(Image - Bill Davidson, Brenda Wood & Charles Burnett)
Since then, I have been collecting as much evidence as possible, both of an antiquarian nature and modern opinion as to the nature of the carvings, particularly that of the large grave slab. So far the evidence compiled is extraordinarily conflicting. For example, the armoured figure has variously been described in 1976, by a respected and authoritative source, as having been carved by the “local idiot,” while a very recent expert observation is that the creator was someone who was an “academically trained artist. Of crucial import is a copy black and white photograph of this grave-slab I was recently given, showing it standing outside the kirk probably, about the time of its return from Duff House Mausoleum. Close examination of this interesting photograph has already revealed some startling evidence that demands further investigation.” The plot thickens, or as Sherlock Holmes would say “the games afoot.”
A few weeks ago, Rachel Kennedy, Manager of Duff House, Banff very kindly arranged for Helen and me to visit Duff House Mausoleum to survey the Duff family memorials. The main purpose of the visit, however, was to try and discover where the two Cullen kirk tombstones had been sited between 1792 and 1966. From what we could see, the impression was formed that they were situated within and in front of the alcove where Rachel Kennedy and Helen are standing in the following photograph. More on this later!
(Image - Rachel Kennedy & Helen Mitchell in Duff House Mausoleum)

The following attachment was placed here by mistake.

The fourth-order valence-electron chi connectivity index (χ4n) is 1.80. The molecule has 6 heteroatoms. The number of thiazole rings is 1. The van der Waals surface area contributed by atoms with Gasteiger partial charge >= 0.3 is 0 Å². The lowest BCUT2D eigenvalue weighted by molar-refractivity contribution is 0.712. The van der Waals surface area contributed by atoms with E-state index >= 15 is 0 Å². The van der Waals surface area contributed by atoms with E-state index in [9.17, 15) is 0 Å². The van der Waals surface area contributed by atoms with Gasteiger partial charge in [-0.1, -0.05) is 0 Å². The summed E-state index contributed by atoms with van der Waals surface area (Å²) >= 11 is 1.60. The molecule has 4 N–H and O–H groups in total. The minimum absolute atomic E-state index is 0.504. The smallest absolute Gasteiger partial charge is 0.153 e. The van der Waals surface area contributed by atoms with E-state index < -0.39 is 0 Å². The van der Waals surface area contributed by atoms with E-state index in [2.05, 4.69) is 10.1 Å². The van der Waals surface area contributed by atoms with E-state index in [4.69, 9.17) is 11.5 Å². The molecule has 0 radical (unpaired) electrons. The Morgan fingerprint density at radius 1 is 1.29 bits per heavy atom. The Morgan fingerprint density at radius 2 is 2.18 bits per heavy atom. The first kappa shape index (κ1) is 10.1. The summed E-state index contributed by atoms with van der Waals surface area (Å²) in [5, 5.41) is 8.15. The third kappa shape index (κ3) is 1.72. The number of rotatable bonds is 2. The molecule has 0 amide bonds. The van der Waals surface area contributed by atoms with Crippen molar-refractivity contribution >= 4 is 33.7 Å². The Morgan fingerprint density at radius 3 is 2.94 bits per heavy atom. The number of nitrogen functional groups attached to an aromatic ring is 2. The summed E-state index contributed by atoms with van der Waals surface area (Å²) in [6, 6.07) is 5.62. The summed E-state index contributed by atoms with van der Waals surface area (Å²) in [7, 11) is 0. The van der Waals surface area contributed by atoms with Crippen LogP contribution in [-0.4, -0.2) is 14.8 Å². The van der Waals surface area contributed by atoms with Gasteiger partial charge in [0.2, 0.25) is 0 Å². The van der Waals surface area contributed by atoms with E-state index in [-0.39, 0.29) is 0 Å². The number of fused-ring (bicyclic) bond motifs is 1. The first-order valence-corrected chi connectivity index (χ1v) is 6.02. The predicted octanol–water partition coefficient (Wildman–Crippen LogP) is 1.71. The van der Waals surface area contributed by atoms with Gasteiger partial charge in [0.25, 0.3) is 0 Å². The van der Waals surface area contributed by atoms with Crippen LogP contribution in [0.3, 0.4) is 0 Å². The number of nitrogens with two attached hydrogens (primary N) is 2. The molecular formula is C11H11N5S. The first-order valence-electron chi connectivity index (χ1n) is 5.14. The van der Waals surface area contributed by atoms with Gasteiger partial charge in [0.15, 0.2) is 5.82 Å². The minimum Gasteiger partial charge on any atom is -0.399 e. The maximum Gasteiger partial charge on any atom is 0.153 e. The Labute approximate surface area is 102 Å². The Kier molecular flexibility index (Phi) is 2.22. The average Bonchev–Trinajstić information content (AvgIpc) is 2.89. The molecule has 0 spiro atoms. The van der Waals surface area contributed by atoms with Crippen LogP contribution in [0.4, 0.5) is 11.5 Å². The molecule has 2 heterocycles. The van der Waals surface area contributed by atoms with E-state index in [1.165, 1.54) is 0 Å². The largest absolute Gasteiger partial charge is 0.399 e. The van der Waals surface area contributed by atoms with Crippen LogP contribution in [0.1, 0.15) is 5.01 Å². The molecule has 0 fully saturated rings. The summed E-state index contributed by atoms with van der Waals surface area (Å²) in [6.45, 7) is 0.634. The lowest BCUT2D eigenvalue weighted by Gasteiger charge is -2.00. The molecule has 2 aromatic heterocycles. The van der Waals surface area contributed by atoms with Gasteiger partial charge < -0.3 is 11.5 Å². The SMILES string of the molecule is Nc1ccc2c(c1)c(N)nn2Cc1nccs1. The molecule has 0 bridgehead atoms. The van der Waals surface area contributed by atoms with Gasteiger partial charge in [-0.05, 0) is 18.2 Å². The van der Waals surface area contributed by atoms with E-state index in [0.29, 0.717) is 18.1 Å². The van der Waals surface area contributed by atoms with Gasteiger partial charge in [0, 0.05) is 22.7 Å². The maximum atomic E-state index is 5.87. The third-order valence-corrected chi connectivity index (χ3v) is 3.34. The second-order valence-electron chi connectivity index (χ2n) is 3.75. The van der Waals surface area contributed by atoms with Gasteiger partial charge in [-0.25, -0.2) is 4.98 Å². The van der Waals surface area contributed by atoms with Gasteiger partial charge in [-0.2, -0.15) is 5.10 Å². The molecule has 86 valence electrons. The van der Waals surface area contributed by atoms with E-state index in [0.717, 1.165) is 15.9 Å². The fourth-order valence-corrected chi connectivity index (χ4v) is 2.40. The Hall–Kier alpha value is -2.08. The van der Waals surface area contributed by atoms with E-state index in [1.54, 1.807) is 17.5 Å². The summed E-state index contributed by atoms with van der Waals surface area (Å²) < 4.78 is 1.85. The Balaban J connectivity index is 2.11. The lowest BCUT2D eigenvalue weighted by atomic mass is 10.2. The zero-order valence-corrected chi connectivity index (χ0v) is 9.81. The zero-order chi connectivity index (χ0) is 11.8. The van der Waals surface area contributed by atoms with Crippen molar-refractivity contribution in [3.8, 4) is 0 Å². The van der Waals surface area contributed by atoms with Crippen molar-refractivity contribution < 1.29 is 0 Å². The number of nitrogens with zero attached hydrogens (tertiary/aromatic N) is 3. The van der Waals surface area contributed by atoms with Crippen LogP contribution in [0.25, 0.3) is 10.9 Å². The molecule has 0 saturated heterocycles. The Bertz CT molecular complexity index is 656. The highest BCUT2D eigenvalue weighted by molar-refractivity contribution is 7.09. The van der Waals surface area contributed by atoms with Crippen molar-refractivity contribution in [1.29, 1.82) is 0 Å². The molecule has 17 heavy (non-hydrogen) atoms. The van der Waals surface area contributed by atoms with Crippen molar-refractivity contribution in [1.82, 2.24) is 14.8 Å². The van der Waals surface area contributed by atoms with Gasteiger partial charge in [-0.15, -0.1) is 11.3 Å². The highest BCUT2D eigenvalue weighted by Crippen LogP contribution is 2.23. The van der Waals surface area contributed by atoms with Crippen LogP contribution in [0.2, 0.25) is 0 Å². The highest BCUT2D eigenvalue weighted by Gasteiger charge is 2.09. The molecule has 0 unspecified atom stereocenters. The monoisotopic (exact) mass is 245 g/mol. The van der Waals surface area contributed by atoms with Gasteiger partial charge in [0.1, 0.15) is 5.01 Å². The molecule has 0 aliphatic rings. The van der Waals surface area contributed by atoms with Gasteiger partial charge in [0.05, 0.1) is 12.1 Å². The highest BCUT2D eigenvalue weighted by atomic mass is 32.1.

Field Co-ordinator’s Report.
(By Helen Mitchell)
Another year of outside work ends. Despite the inclement weather we have achieved quite a lot over the past four months.
Mortlach : Since June we have had three visits and considering the size of the churchyard we have completed more than half of the inscriptions, when we started earlier this year.
Cullen : There have been three visits to clean and transcribe inscriptions. There are no buried stones so far, which appears odd as one would expect some, with an old churchyard. Perhaps the churchyard has previously been well maintained.
Elgin (East) : We have been held back due to the lack of sunny days over the winter months. We are halfway through the MIs.
Kirkmichael : I had hoped to complete the churchyard this year, but weather put paid to that idea. There are a number of buried stones, but many are blank. The last day we were there we uncovered 15 stones, but only four required to be drawn. Hopefully a blitz on one or at most two days next year should see the churchyard completed.
Aberlour St Margaret’s : MIs completed both inside and out.
Michael Kirk at Gordonstoun : Sue worked hard at cleaning (see Keith’s report) and a number of members continued her work. One more day should see all the stones cleaned and recorded.
Knockando : This is completed and the next stage requires double checking in preparation for publication next year.
Rathven : There are a few checks still to do there.
Aberlour : This churchyard and extension also still requires final checks.
A letter from Vancouver
(by Sue Rennison – Member)
It has once again been my privilege to be involved with the ongoing escapades of this weird and wonderful group. Very obviously, great effort was made for access to the Gordonstoun Michael Kirk. What a place!
Please remember that the historical architecture and graveyards that you are amidst, are substantially aged, compared to the few offerings in the comparatively young country of Canada.